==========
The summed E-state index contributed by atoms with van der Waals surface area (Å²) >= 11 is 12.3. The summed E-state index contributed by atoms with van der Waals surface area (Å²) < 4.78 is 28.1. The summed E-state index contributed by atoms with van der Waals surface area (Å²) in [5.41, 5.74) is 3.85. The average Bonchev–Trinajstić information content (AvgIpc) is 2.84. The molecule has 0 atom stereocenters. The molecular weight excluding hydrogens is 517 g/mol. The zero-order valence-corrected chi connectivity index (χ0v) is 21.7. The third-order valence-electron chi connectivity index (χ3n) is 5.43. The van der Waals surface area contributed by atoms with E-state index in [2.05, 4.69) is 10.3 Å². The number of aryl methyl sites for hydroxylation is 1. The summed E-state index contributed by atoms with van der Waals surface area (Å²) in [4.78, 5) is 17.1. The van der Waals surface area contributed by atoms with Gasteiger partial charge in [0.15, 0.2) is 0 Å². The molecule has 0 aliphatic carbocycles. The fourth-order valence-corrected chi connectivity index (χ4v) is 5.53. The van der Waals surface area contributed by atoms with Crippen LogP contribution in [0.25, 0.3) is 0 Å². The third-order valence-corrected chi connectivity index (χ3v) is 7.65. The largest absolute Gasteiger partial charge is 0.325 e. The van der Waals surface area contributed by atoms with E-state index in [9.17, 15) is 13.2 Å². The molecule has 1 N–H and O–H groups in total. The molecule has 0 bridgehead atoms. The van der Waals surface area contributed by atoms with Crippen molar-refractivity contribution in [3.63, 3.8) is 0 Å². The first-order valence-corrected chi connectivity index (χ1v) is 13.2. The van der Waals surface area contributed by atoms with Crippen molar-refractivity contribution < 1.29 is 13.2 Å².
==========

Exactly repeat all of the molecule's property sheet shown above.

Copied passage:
The summed E-state index contributed by atoms with van der Waals surface area (Å²) >= 11 is 12.3. The summed E-state index contributed by atoms with van der Waals surface area (Å²) < 4.78 is 28.1. The summed E-state index contributed by atoms with van der Waals surface area (Å²) in [5.41, 5.74) is 3.85. The average Bonchev–Trinajstić information content (AvgIpc) is 2.84. The molecule has 0 atom stereocenters. The molecular weight excluding hydrogens is 517 g/mol. The zero-order valence-corrected chi connectivity index (χ0v) is 21.7. The third-order valence-electron chi connectivity index (χ3n) is 5.43. The van der Waals surface area contributed by atoms with E-state index in [2.05, 4.69) is 10.3 Å². The number of aryl methyl sites for hydroxylation is 1. The summed E-state index contributed by atoms with van der Waals surface area (Å²) in [4.78, 5) is 17.1. The van der Waals surface area contributed by atoms with Gasteiger partial charge in [0.15, 0.2) is 0 Å². The molecule has 0 aliphatic carbocycles. The fourth-order valence-corrected chi connectivity index (χ4v) is 5.53. The van der Waals surface area contributed by atoms with Crippen LogP contribution in [0.25, 0.3) is 0 Å². The third-order valence-corrected chi connectivity index (χ3v) is 7.65. The largest absolute Gasteiger partial charge is 0.325 e. The van der Waals surface area contributed by atoms with E-state index in [9.17, 15) is 13.2 Å². The molecule has 1 N–H and O–H groups in total. The molecule has 0 bridgehead atoms. The van der Waals surface area contributed by atoms with Crippen molar-refractivity contribution in [3.63, 3.8) is 0 Å². The first-order valence-corrected chi connectivity index (χ1v) is 13.2. The van der Waals surface area contributed by atoms with Crippen molar-refractivity contribution < 1.29 is 13.2 Å².